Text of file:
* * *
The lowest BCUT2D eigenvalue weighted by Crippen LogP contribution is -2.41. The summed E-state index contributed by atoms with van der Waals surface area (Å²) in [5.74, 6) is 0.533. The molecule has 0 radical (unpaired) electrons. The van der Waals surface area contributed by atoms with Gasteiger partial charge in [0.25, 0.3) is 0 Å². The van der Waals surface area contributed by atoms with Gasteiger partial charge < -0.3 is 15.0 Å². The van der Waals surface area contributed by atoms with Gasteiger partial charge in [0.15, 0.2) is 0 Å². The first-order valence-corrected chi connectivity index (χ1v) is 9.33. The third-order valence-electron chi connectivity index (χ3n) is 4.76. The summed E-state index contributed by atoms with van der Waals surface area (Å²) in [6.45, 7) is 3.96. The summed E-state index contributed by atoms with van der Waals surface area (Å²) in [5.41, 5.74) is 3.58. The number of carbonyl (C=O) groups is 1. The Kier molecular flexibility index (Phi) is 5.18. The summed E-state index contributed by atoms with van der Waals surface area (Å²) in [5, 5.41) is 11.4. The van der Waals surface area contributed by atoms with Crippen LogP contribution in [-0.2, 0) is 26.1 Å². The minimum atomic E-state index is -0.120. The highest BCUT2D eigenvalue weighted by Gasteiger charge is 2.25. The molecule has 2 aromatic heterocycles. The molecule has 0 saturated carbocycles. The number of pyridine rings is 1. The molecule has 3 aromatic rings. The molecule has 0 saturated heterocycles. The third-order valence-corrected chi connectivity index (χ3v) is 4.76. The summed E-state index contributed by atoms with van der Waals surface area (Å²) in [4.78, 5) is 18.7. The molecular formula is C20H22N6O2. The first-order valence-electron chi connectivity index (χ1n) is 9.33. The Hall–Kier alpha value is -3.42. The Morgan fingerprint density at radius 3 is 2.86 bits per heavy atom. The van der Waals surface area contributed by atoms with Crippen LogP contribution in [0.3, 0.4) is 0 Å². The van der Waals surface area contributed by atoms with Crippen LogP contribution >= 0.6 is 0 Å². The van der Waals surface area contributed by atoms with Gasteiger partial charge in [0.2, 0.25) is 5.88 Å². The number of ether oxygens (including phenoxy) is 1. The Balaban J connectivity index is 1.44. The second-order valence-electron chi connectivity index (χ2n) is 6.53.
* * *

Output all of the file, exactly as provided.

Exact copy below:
The lowest BCUT2D eigenvalue weighted by Crippen LogP contribution is -2.41. The summed E-state index contributed by atoms with van der Waals surface area (Å²) in [5.74, 6) is 0.533. The molecule has 0 radical (unpaired) electrons. The van der Waals surface area contributed by atoms with Gasteiger partial charge in [0.25, 0.3) is 0 Å². The van der Waals surface area contributed by atoms with Gasteiger partial charge < -0.3 is 15.0 Å². The van der Waals surface area contributed by atoms with Gasteiger partial charge in [0.15, 0.2) is 0 Å². The first-order valence-corrected chi connectivity index (χ1v) is 9.33. The third-order valence-electron chi connectivity index (χ3n) is 4.76. The summed E-state index contributed by atoms with van der Waals surface area (Å²) in [6.45, 7) is 3.96. The summed E-state index contributed by atoms with van der Waals surface area (Å²) in [5.41, 5.74) is 3.58. The number of carbonyl (C=O) groups is 1. The Kier molecular flexibility index (Phi) is 5.18. The summed E-state index contributed by atoms with van der Waals surface area (Å²) in [5, 5.41) is 11.4. The van der Waals surface area contributed by atoms with Crippen LogP contribution in [-0.2, 0) is 26.1 Å². The minimum atomic E-state index is -0.120. The highest BCUT2D eigenvalue weighted by Gasteiger charge is 2.25. The molecule has 2 aromatic heterocycles. The molecule has 0 saturated carbocycles. The number of pyridine rings is 1. The molecule has 3 aromatic rings. The molecule has 0 saturated heterocycles. The third-order valence-corrected chi connectivity index (χ3v) is 4.76. The summed E-state index contributed by atoms with van der Waals surface area (Å²) in [4.78, 5) is 18.7. The molecular formula is C20H22N6O2. The first-order valence-electron chi connectivity index (χ1n) is 9.33. The Hall–Kier alpha value is -3.42. The Morgan fingerprint density at radius 3 is 2.86 bits per heavy atom. The van der Waals surface area contributed by atoms with Crippen LogP contribution in [0.3, 0.4) is 0 Å². The van der Waals surface area contributed by atoms with Crippen LogP contribution >= 0.6 is 0 Å². The van der Waals surface area contributed by atoms with Gasteiger partial charge in [0.2, 0.25) is 5.88 Å². The number of ether oxygens (including phenoxy) is 1. The Balaban J connectivity index is 1.44. The second-order valence-electron chi connectivity index (χ2n) is 6.53.